Livernois–Fenkell riot

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Livernois–Fenkell riot
Map
Map of the riot location
DateFriday, August 1, 1975
LocationLivernois Avenue at Chalfonte Avenue, just south of Fenkell Avenue, in Detroit, Michigan
Deaths
  • Obie Wynn
  • Marian Pyszko [1]
Non-fatal injuries10 injuries

The Livernois–Fenkell riot was a racially motivated riot in the summer of 1975 on Livernois Avenue at Chalfonte Avenue, just south of Fenkell Avenue, in Detroit, Michigan.

Riot[edit]

The trouble began when Andrew Chinarian, the 39-year-old owner of Bolton's Bar, observed three black youths tampering with his car in the parking lot. He fired a pistol or rifle, fatally wounding 18 year old Obie Wynn.[2] According to some accounts, Wynn was fleeing; according to others, he was approaching Chinarian with what the latter thought was a weapon, it later emerged that Wynn was holding a screwdriver. He died from a gun wound to the back of the head.[3] Crowds gathered and random acts of vandalism, assault looting and racial fighting along Livernois and Fenkell avenues ensued. Bottles and rocks were thrown at passing cars.[3]

The second fatality was Marian Pyszko, a 54-year-old dishwasher and a Nazi concentration-camp survivor who had emigrated from Poland in 1958. As he drove home from the bakery/candy-factory where he worked, he was pulled from his car by a group of black youths and beaten to death with a piece of concrete.[4] Ronald Bell Jordan, Raymond Peoples, and Dennis Lindsay were all charged with first-degree murder.[5]

Police were ordered to avoid the use of deadly force, and indeed, not a shot was fired.[4] The crowd of 700 was dispersed by morning. However, angry crowds and violence reappeared the following night – using a car as a battering ram, the crowd stormed and ransacked Bolton's Bar.[3]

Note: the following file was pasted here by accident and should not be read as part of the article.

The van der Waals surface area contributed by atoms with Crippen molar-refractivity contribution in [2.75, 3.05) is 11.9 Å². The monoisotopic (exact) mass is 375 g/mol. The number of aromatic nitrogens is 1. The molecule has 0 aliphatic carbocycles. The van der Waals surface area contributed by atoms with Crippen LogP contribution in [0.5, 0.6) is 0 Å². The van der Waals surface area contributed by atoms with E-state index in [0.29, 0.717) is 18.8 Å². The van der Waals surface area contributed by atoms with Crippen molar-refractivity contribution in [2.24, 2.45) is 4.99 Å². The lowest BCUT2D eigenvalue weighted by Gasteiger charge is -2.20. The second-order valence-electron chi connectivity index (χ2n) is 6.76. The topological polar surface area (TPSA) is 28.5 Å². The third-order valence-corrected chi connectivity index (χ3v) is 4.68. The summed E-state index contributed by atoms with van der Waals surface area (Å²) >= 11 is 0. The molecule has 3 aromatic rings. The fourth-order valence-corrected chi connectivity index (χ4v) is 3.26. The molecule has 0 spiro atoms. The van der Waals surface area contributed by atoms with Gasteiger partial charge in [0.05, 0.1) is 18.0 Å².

Detroit mayor Coleman Young then worked to defuse the situation by appearing in person, along with numerous clergy, at the scene of the disturbance.[6] Another key factor was Mayor Young getting every black policeman in the city to police the riot, further defusing the situation.[6]

The damage to property in the Livernois-Fenkell area amounted to tens of thousands of dollars. Fifty-three people were arrested, and ten injuries were recorded (including one firefighter and one police officer). [3]

CBS News reported an unverified claim that the bar served white patrons only, and noted the 25% unemployment rate as an aggravating factor.[7]

See also[edit]

Bibliography[edit]

Notes

References

  • Buchanan, Heather; Stanford, Sharon; Kimble, Teresa (2007). Eyes on Fire: Witnesses to the Detroit Riot of 1967. Aquarius Press. ISBN 9780971821453. - Total pages: 80
  • CBS News (July 29, 1975). "CBS Evening News for Tuesday, July 29, 1975". Vanderbilt Television News Archive. Retrieved August 4, 2019.
  • Darden, Joe T.; Thomas, Richard W. (2013). Detroit: Race Riots, Racial Conflicts, and Efforts to Bridge the Racial Divide. Michigan State University Press. ISBN 9781609173524. - Total pages: 325
  • Jet Magazine (August 14, 1975). "Violence erupts in Detroit". Jet Magazine. Johnson Publishing Company. vol. XLVIII (no. 21): 6–7. OCLC 20729894. Retrieved August 4, 2019.
  • Salpukas, Agis (August 1, 1975). "Symbols of Black Power". The New York Times. New York City: Punch Sulzberger. ISSN 1553-8095. OCLC 1645522. Retrieved August 4, 2019.
  • Streissguth, Thomas (2009). Hate Crimes. Infobase Publishing. ISBN 9781438119045. - Total pages: 337
  • TIME (August 11, 1975). "The Nation: Close to the Brink". TIME magazine. Retrieved August 4, 2019.